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Obama meets UAE prince as US backing for Yemen airstrikes questioned

Analysts say that Saudi-led airstrikes in Yemen are killing civilians and further destabilising an already-impoverished nation
US President Barack Obama speaks during a meeting with Crown Prince of Abu Dhabi, Sheikh Mohammed bin Zayed al-Nahyan, at the White House on 20 April 2015 in Washington, DC (AFP)
NEW YORK – US President Barack Obama hosted Abu Dhabi’s crown prince Sheikh Mohammed bin Zayed al Nahyan for White House talks on Monday as US support for Saudi-led airstrikes against rebels in Yemen’s conflict was increasingly being called into question.
Obama’s talks with the United Arab Emirates royal came against a backdrop of ongoing violence in Yemen and an airstrike on a missile base in the capital, Sanaa, on Monday that sent plumes of smoke hundreds of metres into the sky as rescuers combed the rubble for victims and survivors.
Saudi Arabia leads the UAE, Pakistan, Egypt, Jordan, Sudan and others in a coalition that has been launching airstrikes on Yemen’s Shiite Houthi militias since late March in a bid to halt gains against forces loyal to President Abd Rabbuh Mansour Hadi, who has fled Yemen for Riyadh.
According to the White House, Obama and Sheikh Mohammed discussed an Iranian nuclear deal and “conflicts in Yemen, Libya, Iraq and Syria” ahead of next month’s summit of the US and Gulf Cooperation Council (GCC) members – Saudi, the UAE and four other Gulf petro-monarchies.
GCC states are concerned that a recently agreed framework deal between the US, Iran and others will not stop Tehran from building doomsday weapons. They also fear Iranian support for Shiite Muslim fighters and activists in Lebanon, Iraq, Bahrain and the Houthis of Yemen. 
Analysts say that Saudi-led airstrikes in Yemen are killing civilians, further destabilising an already impoverished nation and allowing al-Qaeda in the Arabian Peninsula (AQAP) to grow while ultimately failing to stop the battle-hardened Houthis.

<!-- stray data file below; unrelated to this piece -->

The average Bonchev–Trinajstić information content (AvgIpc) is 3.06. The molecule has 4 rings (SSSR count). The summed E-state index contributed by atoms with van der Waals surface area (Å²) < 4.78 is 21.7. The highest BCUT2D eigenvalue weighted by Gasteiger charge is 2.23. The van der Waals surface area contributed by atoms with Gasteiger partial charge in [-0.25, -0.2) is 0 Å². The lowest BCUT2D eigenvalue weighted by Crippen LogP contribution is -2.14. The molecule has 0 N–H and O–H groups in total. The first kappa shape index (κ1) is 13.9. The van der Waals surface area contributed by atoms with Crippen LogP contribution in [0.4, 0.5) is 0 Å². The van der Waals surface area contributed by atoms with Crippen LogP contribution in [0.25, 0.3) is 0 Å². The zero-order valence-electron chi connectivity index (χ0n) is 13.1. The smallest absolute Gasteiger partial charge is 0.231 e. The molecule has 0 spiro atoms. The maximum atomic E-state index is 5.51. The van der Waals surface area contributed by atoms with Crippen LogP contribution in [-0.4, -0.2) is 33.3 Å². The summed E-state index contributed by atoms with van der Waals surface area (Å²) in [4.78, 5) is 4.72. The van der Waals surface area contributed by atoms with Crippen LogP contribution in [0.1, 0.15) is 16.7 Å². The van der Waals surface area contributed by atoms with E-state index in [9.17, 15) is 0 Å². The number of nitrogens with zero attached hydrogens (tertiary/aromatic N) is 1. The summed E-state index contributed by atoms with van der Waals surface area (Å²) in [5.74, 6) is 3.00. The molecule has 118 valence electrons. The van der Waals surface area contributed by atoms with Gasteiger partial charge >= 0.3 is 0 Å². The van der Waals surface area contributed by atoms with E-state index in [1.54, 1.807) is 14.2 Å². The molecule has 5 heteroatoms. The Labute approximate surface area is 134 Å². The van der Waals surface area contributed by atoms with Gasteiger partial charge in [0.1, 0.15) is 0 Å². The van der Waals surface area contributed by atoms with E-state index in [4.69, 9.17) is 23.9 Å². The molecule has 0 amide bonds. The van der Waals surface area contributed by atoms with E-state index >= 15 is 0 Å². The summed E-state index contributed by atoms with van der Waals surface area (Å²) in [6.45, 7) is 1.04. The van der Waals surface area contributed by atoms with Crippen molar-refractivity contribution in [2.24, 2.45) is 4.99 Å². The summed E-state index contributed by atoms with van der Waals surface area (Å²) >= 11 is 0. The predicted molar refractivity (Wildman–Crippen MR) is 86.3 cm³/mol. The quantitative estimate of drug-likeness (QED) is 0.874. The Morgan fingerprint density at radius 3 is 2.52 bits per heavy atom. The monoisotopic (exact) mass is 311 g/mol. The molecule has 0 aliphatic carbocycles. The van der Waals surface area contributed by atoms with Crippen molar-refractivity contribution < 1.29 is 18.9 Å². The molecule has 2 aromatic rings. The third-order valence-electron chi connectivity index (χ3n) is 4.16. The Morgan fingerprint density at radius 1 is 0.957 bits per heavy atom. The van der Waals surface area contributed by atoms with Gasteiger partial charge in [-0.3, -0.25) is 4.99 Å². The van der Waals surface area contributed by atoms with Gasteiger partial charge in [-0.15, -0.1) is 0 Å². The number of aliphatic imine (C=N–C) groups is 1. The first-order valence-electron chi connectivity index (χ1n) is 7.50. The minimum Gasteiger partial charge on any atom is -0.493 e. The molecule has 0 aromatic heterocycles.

“The operation does not have clear goals,” Charles Schmitz, a Towson University scholar, told Middle East Eye.
“It is meant to show Iran that Saudi Arabia will act on its own against Iranian interests. Theoretically, the operation wants Hadi’s government reinstated, but that is not a viable political option and there will not be a military victory in Yemen for the Saudis.”
The US supports the Saudi-led coalition with intelligence and video feeds from US drones for targeting enemies and refuelling coalition jets for bombing raids, saying it can halt Houthi aggression and yield a negotiated peace deal.
On Monday, the US Navy aircraft carrier USS Theodore Roosevelt headed to join about nine US warships in the waters off Yemen, including cruisers and destroyers, amid reports that a convoy of Iranian ships is bound for Yemen – possibly carrying weapons for the Houthis.
Iran denies arming the Houthis. On Monday, Iranian Foreign Minister Mohammad Javad Zarif wrote a newspaper editorial warning that current policies in the region were not tackling Islamist militants and were “effectively enabling their growth in Yemen”.
“Our plan calls for an immediate ceasefire, humanitarian assistance and facilitation of intra-Yemeni dialogue, leading to the formation of an inclusive, broad-based national unity government,” Zarif wrote in The New York Times.
According to US officials, airstrikes defend the Saudi border, protect Hadi’s legitimate government, counter Houthi aggression and “bring all of the sides … around the negotiating table,” said White House spokesman Josh Earnest last month.